9-1-1 Emergency… Can You Wait Please?

17 Sep

“The Constitution of the State of West Virginia provides certain powers to the County Commission, but these powers are limited to “the manner prescribed by law”. This means that the County Commissions’ powers must be expressly conferred by the Constitution or by acts of the Legislature.”

This line above is the first line stated under the ‘Duties and Responsibilities’ section on the Monongalia County Commission webpage. The two words that boldly stick out from the page to me are Limited Power.  It is described farther down on the webpage that the County Commission truly doesn’t get a large amount of power in their own counties so when it comes to things like funding for emergency responders, they have to try to find innovative ways to fund themselves separate from federal and state income funding.

On Tuesday, September 16, 2015, I attended the 10:00 a.m. Monongalia County Commissions meeting.  The hot topic of the day: A motion by Commissioner Tom Bloom to establish a steering committee to deal with the declining revenues coming into emergency management.  As I sat there listening to the commissioners discuss this in their politically correct terms I knew the gist of what they were discussing but I wanted to know more, so I decided to interview Commissioner, and lawyer, Eldon A. Callen.

My interview with Callen was nothing short of impressive.  He discussed the influx of a large student population and directed me through the problem in everyday language (basically he took out the big lawyer words and spoke to me on a commissioner to college student level.)  According to Callen, landlines used to have a built in fee that would go directly to emergency management funding, but with the lack of landlines in homes today, the funding had to come from some where else.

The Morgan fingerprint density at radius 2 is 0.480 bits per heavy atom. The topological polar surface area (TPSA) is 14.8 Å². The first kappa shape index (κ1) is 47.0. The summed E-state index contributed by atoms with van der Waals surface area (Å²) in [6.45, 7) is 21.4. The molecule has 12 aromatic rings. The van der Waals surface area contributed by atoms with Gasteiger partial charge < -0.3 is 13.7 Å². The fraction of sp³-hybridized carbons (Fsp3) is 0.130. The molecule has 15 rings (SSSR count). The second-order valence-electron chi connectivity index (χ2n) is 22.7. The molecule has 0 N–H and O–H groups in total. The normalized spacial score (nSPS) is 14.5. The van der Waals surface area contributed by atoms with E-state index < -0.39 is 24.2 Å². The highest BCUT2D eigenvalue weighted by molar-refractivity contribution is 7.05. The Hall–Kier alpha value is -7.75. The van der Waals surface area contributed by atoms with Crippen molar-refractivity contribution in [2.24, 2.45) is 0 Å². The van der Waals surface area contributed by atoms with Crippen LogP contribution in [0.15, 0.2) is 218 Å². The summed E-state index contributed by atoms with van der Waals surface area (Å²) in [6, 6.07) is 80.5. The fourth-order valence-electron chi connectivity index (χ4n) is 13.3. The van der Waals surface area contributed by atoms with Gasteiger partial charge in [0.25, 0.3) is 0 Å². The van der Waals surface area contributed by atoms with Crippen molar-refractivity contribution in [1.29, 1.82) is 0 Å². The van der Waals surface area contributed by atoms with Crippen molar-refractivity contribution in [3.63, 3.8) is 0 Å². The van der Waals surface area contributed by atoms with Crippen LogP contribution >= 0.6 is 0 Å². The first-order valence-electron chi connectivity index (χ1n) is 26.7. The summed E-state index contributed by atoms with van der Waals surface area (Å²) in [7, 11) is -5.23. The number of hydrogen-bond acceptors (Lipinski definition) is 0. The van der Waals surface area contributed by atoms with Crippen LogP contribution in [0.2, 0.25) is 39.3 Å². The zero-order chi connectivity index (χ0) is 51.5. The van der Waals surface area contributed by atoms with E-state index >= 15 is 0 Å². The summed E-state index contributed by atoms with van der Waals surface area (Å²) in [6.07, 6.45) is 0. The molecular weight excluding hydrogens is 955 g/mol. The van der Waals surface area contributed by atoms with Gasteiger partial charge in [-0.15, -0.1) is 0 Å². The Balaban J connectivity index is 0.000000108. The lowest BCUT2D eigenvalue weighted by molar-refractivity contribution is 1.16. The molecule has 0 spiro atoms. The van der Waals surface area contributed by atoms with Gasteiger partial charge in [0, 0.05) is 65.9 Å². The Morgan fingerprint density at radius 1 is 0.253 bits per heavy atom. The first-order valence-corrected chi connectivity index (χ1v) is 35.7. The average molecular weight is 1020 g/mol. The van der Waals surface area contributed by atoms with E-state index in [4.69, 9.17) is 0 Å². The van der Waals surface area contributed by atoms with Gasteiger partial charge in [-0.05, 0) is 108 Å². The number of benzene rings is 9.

When cell phones began becoming the main sources of phones and landlines began diminishing, the federal government decided to put a fee on cell phone bills every month that would go to the state of residency from each phone owner for the emergency funding.  The problem in Morgantown however, is that West Virginia University is a big school, but a large portion of our students aren’t from the state of West Virginia.  With that being said, all of the emergency funds fees from these people go out of state to New Jersey, Virginia, or whatever other state these students came from.

Because of this lack of funding, students and citizens of Monongalia County are having to wait extensive amounts of time to be attended to after calling 9-1-1.  In fact, so far every month in 2015, emergency services had more calls coming in then they could respond to due to the shortage in funding and the lack of manpower.

Commissioner Callen said that he wants to come up with some type of plan whether it be a large event fee or a higher education fee so that the emergency services needed in Morgantown can be ready and able to help the public when in need.  He said this problem began 2-3 years ago and is only increasing so now is the time to do something to fix it. Callen says:

“I want to make this steering committee so that we can sit down and work something out fairly and in such a way that people are confident that every penny they put into his goes directly to emergency services that could help them.  I have no doubt that students would be against a higher education fee, likewise the population be against a small large event fee if this means that we can get them sufficient help when they need it.”

I for one, being a student of West Virginia University, am 100% behind paying a small raise in tuition for the ‘higher education fee’ if that means when I’m in trouble, I know that a police man, firefighter, EMT or any other emergency responder will be able to be there for me when I need them.

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